This Week in History


The Death of Jean de Brébeuf

For the week of Monday March 13, 2000

On March 16, 1649, French Jesuit missionary Father Jean de Brébeuf died at Saint-Ignace in central Ontario. Iroquois warriors attacked the Jesuit mission at Saint-Louis, captured Brébeuf and took him to Saint-Ignace, where he was tortured and killed.

Jean de Brébeuf

Jean de Brébeuf
© LAC / C-001190

Jesuit missionaries began coming to Canada in 1625 to convert the Aboriginal people to Christianity. One missionary, Jean de Brébeuf, arrived in Quebec in June 1625 and entered Wendake, the Huron-Wendat people's homeland, known by the Europeans as Huronia, one year later. He resolved to convert the Native population to Christianity. To this end, Brébeuf mastered the Wendat language and customs, translated the Jesuit catechism and prepared a Wendat grammar and dictionary. In 1639, he helped found the Sainte-Marie mission, which became the Jesuit missionary headquarters until it was destroyed in 1649.

Despite Brébeuf's attempts to Christianize the Huron-Wendat, many were determined to hold on to their traditional religious beliefs and feared that Roman Catholic rituals were signs of witchcraft. In 1640, following three disastrous smallpox epidemics, the Huron-Wendat blamed Brébeuf and other French missionaries for spreading the disease and attacked their mission.

While in Canada, Brébeuf travelled widely, spending several years in Quebec. In 1644, he returned to Wendake and founded the Saint-Louis mission. Meanwhile, hostilities had intensified between the Huron-Wendat and Iroquois populations. The Iroquois, traditional rivals to the Huron-Wendat, sought to eliminate their enemies, and repeatedly attacked outposts and missions that were allied to them. Brébeuf's mission at Saint-Louis was targeted. In 1649, the Iroquois swept in and destroyed it. They captured Brébeuf and another Jesuit priest, Gabriel Lalemant, and took them to Saint-Ignace, where they were tortured and killed.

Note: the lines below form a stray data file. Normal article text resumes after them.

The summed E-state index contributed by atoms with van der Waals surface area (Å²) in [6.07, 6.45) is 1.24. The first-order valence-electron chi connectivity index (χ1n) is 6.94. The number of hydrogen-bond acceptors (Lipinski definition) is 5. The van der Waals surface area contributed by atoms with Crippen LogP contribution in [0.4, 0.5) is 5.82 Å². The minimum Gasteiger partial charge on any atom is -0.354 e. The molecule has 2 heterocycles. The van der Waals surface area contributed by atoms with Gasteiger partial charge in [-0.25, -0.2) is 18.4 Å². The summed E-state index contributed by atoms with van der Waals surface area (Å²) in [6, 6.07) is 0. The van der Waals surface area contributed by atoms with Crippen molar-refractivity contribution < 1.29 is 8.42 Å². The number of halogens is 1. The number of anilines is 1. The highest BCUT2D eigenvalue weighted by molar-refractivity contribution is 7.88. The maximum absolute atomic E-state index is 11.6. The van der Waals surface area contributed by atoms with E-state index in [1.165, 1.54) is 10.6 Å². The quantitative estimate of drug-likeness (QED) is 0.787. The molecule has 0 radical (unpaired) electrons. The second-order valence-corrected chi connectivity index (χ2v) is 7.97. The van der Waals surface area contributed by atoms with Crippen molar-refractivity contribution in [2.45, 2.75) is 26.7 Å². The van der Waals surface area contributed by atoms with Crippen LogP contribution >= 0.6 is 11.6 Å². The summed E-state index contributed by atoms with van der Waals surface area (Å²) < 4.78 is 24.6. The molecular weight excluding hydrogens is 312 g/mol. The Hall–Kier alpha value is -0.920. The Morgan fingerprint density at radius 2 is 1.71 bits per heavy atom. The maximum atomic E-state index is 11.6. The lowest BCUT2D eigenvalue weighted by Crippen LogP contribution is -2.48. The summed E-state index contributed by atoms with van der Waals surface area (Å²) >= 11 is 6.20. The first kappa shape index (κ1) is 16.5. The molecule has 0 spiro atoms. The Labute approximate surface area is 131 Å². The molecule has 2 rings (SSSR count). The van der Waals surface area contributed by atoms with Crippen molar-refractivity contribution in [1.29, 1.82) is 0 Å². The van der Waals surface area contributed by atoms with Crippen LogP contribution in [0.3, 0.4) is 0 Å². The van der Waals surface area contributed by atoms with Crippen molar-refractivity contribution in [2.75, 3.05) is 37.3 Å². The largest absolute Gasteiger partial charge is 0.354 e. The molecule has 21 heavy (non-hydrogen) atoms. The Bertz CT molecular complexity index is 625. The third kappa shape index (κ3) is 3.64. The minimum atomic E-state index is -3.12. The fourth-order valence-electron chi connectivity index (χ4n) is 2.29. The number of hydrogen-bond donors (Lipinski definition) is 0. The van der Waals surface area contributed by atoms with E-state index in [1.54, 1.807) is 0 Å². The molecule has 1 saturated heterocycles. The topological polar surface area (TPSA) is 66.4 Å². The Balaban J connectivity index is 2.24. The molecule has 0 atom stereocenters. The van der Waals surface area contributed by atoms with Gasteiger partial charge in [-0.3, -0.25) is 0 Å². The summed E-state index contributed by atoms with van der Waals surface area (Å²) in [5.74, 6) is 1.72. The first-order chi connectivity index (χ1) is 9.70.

© Lysandre Derry / Marianne Mitchell

Brébeuf accomplished much before his death. He compiled The Jesuit Relations of 1635 and 1636, chronicles that served as guides to other missionaries. He also composed the first Canadian Christmas carol, known as The Huron Carol or Twas In The Moon Of Winter Time, in the Wendat language as a gift to the Huron-Wendat.

The Jesuit Fathers have been nationally commemorated for their work as missionaries in Canada since 1625. Jean de Brébeuf was canonized by the Roman Catholic Church in 1930 and was declared a secondary patron saint of Canada in 1940. His bones are kept as relics at the Martyr's Shrine near Midland, Ontario. Sainte-Marie-Among-the-Hurons (re-created on the site of the original Sainte-Marie mission) and Saint-Louis Mission have been designated as National Historic Sites.

For further information visit the Cartier-Brébeuf National Historic Site.

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